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A solid foundation set from 2013 projects has Gilbert Mayor John Lewis highly optimistic for the town’s economic success for 2014.
From education to economic development, the Town of Gilbert ended 2013 with solid economic prospects, a sterling reputation for safety and a couple of issues that irked several of its residence. But the year might be best known for how it contributed to the foundation of what the town can be in the near future.
With a week left until the end of the year and the 2013 tax season, school districts across the East Valley are accepting tax donations that will benefit their extracurricular activities.
The Higley Unified School District is fortunate to be in the East Valley, surrounded by municipal leaders who place a high priority on education: Gilbert Mayor John Lewis, Queen Creek Mayor Gail Barney, Chandler Mayor Jay Tibshraeny and Mesa Mayor Scott Smith.
In the past, exceeding on the AIMS testing meant that Arizona high school students could qualify for free tuition at one of the three Arizona universities. Now that the scholarship has been slashed by about three-fourths the original amount, some East Valley high schools are supplying students with their own incentives to encourage high test scores.
It took a full-size school bus and a box truck to deliver all the food gathered by Williams Field High School students to United Food Bank Arizona in Mesa on Friday.
Amid cannon fire, flyovers and parachutists, the Higley Unified School District honored many veterans during its Veterans Day celebration on Nov. 8 — one of several events in the East Valley to recognize those who have served.
On Nov. 5, voters across the East Valley will vote on several items concerning additional city- and school-district funding that would add millions of dollars to continue funding education efforts or to continue city and school-district improvements.
Residents of Mesa, Chandler and Gilbert participated in numerous projects within the city and school districts last weekend as part of the annual Make a Difference Day.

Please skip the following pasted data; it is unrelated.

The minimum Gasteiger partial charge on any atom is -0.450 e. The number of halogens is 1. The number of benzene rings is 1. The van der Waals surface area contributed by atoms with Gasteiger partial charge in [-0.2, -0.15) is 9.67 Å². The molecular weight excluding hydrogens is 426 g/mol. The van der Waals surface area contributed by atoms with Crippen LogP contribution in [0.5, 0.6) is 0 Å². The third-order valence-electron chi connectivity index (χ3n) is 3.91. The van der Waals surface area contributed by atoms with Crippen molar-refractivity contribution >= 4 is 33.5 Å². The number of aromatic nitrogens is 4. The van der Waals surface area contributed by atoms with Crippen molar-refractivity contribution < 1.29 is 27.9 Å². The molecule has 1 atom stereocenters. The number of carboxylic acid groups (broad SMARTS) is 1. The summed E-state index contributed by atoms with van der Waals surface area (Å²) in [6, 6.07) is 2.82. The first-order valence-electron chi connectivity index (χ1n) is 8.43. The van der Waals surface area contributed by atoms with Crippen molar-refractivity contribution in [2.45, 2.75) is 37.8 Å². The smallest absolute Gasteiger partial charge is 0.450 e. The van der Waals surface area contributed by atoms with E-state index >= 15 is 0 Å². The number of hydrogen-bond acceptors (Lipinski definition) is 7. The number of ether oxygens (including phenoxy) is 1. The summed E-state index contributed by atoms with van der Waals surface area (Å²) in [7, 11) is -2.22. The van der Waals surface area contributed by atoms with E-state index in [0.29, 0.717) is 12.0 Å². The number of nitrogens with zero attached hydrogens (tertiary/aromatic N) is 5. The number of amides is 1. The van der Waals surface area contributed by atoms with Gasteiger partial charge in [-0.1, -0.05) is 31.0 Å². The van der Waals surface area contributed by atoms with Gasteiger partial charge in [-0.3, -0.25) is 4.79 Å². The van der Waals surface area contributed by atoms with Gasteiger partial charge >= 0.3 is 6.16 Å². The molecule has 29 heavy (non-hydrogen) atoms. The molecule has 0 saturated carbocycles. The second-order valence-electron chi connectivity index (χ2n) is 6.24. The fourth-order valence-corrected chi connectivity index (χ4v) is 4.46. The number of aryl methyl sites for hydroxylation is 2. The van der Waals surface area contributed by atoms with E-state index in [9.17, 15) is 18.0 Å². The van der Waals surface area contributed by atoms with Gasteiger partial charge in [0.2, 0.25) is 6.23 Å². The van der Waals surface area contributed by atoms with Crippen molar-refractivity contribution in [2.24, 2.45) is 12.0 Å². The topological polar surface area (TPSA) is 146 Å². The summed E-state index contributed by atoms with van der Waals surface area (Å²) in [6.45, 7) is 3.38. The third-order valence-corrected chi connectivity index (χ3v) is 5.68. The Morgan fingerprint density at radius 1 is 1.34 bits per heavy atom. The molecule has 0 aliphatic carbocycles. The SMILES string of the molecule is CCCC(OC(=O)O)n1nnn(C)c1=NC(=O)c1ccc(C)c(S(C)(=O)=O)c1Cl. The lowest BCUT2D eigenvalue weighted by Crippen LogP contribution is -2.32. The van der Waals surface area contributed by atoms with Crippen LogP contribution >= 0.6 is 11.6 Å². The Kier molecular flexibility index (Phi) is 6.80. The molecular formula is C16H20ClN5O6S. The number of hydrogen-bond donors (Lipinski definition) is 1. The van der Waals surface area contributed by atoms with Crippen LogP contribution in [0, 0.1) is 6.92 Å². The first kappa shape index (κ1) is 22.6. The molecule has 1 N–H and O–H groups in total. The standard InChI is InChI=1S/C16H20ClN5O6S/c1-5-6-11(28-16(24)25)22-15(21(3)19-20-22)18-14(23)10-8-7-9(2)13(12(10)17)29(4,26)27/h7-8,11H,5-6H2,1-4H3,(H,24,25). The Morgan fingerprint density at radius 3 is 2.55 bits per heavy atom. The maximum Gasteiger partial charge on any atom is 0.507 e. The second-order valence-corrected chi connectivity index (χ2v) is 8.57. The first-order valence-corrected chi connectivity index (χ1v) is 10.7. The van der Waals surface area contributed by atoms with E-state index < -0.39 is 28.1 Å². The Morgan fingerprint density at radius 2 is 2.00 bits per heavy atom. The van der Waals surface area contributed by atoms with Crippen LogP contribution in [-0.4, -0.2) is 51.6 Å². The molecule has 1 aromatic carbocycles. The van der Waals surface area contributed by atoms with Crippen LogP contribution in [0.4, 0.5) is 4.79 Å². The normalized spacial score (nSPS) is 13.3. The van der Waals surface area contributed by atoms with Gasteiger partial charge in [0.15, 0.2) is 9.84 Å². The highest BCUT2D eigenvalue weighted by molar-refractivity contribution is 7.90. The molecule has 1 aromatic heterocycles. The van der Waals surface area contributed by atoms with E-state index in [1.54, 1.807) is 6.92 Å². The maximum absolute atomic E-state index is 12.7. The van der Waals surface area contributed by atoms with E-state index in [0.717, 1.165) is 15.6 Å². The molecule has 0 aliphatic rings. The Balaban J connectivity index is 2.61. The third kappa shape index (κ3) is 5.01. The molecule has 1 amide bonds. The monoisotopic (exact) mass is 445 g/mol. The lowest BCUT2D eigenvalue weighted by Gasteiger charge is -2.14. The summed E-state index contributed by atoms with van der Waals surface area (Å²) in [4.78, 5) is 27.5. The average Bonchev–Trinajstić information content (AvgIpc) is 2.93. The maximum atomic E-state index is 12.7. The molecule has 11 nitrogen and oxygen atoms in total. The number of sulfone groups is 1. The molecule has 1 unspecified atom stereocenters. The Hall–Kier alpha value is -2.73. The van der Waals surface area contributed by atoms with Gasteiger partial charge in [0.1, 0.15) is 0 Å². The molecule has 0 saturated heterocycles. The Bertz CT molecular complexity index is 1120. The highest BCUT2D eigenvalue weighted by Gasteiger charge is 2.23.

To be named a Blue Ribbon School is the highest achievement an elementary, middle or high school can achieve.
Budget overrides for Gilbert Public Schools as well as the Chandler Unified, Higley Unified, Queen Creek Unified and Tempe Union School Districts were voted down soundly a year ago. But that isn’t stopping the five districts — and a few others in the East Valley — from giving voters another chance to keep education budgets at their current mark.
Mesa High School senior Karina Rivera remembered the moment when she realized her school was special.
Higley High School is one of 20 schools to be recognized next month for civic engagement by the Arizona Department of Education.
With its size and expeditious growth so far, Mesa’s Eastmark has understandably stolen much of the attention paid to real estate in the East Valley this summer. But at 480 acres, with 1,600 lots planned, The Bridges at Gilbert has quickly become the next big addition to the local housing market.
Parents, guardians and grandparents will all find useful classes offered through Mesa Unified School District's Parent University.
Six Mesa schools were honored this month for civic engagement by the Arizona Department of Education.
Mesa sixth graders who demonstrate a high ability in math can take an advance course when the school year begins Wednesday – one with a teacher on the other side of a computer screen.
Chandler Unified School District enrollment is up nearly 940 students this year, far more than the 700-student increase projected.
Local city officials tout economic development plans, education programs and the will to progress as signs of the potential of the East Valley as a major player on the bioscience sector.
Parents of Mesa ninth-graders can learn about the district's sexual-awareness curriculum and meet the teachers in the next few weeks.
The Mesa Unified School District earned a certificate of achievement for excellence in financial reporting from the Government Finance Officers Association of the United States and Canada.
Matthew Miller, education technology trainer for the Mesa Unified School District, gives a lesson to incoming sixth graders on what they will need to do to participate in a virtual math class. The district is piloting the program - called Virtual Academy - with a class for advanced sixth graders to complete sixth, seventh and eighth-grade math in one year. (Michelle Reese/Tribune)
A Mesa student learns to use Edmodo, a program where teachers can share lessons, homework and messages with a class. Mesa Unified School District's new Virtual Academy will use it beginning Wednesday for an advance math class sixth graders can take using a web cam and computer. (Michelle Reese/Tribune)
In 2010, Arizona joined 46 states in raising the bar for academic requirements by adopting Arizona Common Core Standards.
Parents will find few states that offer families as many schooling options as Arizona. A longtime leader in the national school choice movement, Arizona has an education marketplace with a school for nearly any income, interest or situation.